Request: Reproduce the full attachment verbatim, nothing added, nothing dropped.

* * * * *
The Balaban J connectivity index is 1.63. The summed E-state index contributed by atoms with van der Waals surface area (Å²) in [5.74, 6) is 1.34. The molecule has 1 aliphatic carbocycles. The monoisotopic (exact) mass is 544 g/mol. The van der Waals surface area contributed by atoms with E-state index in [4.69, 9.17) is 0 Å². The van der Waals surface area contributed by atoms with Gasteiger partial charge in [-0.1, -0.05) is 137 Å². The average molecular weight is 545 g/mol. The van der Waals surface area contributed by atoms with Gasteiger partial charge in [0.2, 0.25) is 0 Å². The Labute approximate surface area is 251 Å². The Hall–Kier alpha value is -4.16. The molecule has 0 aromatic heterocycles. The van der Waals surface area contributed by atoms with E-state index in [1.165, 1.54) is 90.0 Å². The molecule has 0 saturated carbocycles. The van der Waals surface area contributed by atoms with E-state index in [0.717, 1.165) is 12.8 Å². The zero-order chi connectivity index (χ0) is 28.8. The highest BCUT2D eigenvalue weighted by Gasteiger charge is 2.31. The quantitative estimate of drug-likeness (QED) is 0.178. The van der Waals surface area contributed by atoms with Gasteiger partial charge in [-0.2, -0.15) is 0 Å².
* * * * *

The Balaban J connectivity index is 1.63. The summed E-state index contributed by atoms with van der Waals surface area (Å²) in [5.74, 6) is 1.34. The molecule has 1 aliphatic carbocycles. The monoisotopic (exact) mass is 544 g/mol. The van der Waals surface area contributed by atoms with E-state index in [4.69, 9.17) is 0 Å². The van der Waals surface area contributed by atoms with Gasteiger partial charge in [-0.1, -0.05) is 137 Å². The average molecular weight is 545 g/mol. The van der Waals surface area contributed by atoms with Gasteiger partial charge in [0.2, 0.25) is 0 Å². The Labute approximate surface area is 251 Å². The Hall–Kier alpha value is -4.16. The molecule has 0 aromatic heterocycles. The van der Waals surface area contributed by atoms with E-state index in [1.165, 1.54) is 90.0 Å². The molecule has 0 saturated carbocycles. The van der Waals surface area contributed by atoms with E-state index in [0.717, 1.165) is 12.8 Å². The zero-order chi connectivity index (χ0) is 28.8. The highest BCUT2D eigenvalue weighted by Gasteiger charge is 2.31. The quantitative estimate of drug-likeness (QED) is 0.178. The van der Waals surface area contributed by atoms with Gasteiger partial charge in [-0.2, -0.15) is 0 Å².